Even if the lower quartile is considered, that means 1 million students are struggling to read in the US. It’s quite a daunting task for reading specialists, with each reading specialist, on average ,responsible for supporting 52 students!

In this article, we look at the nature of the job that is done by reading/literacy specialists, evidence of their effectiveness, and put forward ways in which we can better support them. 


Understanding The Role of Reading Specialists

Understanding The Role of Reading Specialists

In order to support reading specialists, it’s important to understand their role.

Though at times used interchangeably, the reading/literacy specialist, the reading teacher, and the reading/literacy coach are different roles. 

The reading teacher is the primary classroom teacher in the early elementary grades. They are responsible for teaching the language arts curriculum. 

The literacy coach role has many overlaps with the reading specialist, but one important differentiator is that the literacy coach provides in-class literacy coaching to the teachers. They are often involved in the planning process of how to raise the literacy achievement for a whole classroom. As such, they are more involved with teachers.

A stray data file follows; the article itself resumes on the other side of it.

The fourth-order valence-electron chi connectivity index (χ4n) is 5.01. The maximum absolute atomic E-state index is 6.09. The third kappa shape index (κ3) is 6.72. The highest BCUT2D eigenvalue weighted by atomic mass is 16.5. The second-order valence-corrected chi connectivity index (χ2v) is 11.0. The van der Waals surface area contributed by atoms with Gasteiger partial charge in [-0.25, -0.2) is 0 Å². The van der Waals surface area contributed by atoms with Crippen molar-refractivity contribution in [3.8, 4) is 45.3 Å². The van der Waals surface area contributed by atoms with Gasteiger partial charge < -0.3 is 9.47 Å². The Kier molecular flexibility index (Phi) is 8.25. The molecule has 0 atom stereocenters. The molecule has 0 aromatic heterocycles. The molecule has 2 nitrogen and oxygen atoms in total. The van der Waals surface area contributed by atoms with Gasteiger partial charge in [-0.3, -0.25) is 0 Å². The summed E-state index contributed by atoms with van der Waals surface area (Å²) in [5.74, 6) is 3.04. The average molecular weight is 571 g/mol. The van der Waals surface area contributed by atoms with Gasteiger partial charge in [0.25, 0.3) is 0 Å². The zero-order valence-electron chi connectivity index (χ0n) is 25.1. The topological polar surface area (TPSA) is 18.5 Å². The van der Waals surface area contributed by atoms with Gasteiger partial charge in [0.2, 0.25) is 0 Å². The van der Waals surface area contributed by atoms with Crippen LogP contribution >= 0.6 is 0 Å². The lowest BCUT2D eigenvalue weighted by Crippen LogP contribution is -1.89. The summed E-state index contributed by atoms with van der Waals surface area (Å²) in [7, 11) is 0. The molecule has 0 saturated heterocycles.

The reading specialist works more closely with students, and acts as a resource for teachers. They assess and instruct students, provide personalized instruction as required, and create literacy activities for the teachers. 

Due to their close proximity to students and knowledge of early literacy instruction, they have a special significance in any pre-K to 3 education team. 


Success of Reading Specialists

Success of Reading Specialists

​​Reading specialists are well versed in structured literacy approaches. 

As more schools are shifting towards the Science of Reading in their early literacy strategies, the knowledge and training the reading specialist possesses has become a valuable commodity. 

Literacy specialists are able to combine their skillset with assessment tools to provide science-based reading instruction to the whole classroom, but also work on specific skills for those students that need the extra help. Thus, they are an ideal fit for early literacy intervention programs in schools.